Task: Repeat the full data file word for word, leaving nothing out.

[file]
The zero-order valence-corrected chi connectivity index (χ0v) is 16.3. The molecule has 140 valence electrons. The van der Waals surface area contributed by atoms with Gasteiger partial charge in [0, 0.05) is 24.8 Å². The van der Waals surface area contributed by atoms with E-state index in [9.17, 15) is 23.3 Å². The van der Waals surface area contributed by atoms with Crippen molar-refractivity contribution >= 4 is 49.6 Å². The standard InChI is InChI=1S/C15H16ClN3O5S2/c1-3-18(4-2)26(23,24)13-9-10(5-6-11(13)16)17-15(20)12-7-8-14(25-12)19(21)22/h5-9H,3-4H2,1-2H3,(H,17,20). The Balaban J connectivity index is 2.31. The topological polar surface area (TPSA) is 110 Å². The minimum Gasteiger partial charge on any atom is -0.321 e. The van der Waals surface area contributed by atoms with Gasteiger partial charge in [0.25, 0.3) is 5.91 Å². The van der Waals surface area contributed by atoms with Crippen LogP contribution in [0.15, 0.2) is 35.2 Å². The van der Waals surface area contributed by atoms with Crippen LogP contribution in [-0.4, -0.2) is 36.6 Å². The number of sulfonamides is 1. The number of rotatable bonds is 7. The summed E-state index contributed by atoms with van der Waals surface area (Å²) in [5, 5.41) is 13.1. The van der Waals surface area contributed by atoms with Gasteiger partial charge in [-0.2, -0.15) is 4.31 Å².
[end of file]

The zero-order valence-corrected chi connectivity index (χ0v) is 16.3. The molecule has 140 valence electrons. The van der Waals surface area contributed by atoms with Gasteiger partial charge in [0, 0.05) is 24.8 Å². The van der Waals surface area contributed by atoms with E-state index in [9.17, 15) is 23.3 Å². The van der Waals surface area contributed by atoms with Crippen molar-refractivity contribution >= 4 is 49.6 Å². The standard InChI is InChI=1S/C15H16ClN3O5S2/c1-3-18(4-2)26(23,24)13-9-10(5-6-11(13)16)17-15(20)12-7-8-14(25-12)19(21)22/h5-9H,3-4H2,1-2H3,(H,17,20). The Balaban J connectivity index is 2.31. The topological polar surface area (TPSA) is 110 Å². The minimum Gasteiger partial charge on any atom is -0.321 e. The van der Waals surface area contributed by atoms with Gasteiger partial charge in [0.25, 0.3) is 5.91 Å². The van der Waals surface area contributed by atoms with Crippen LogP contribution in [0.15, 0.2) is 35.2 Å². The van der Waals surface area contributed by atoms with Crippen LogP contribution in [-0.4, -0.2) is 36.6 Å². The number of sulfonamides is 1. The number of rotatable bonds is 7. The summed E-state index contributed by atoms with van der Waals surface area (Å²) in [5, 5.41) is 13.1. The van der Waals surface area contributed by atoms with Gasteiger partial charge in [-0.2, -0.15) is 4.31 Å².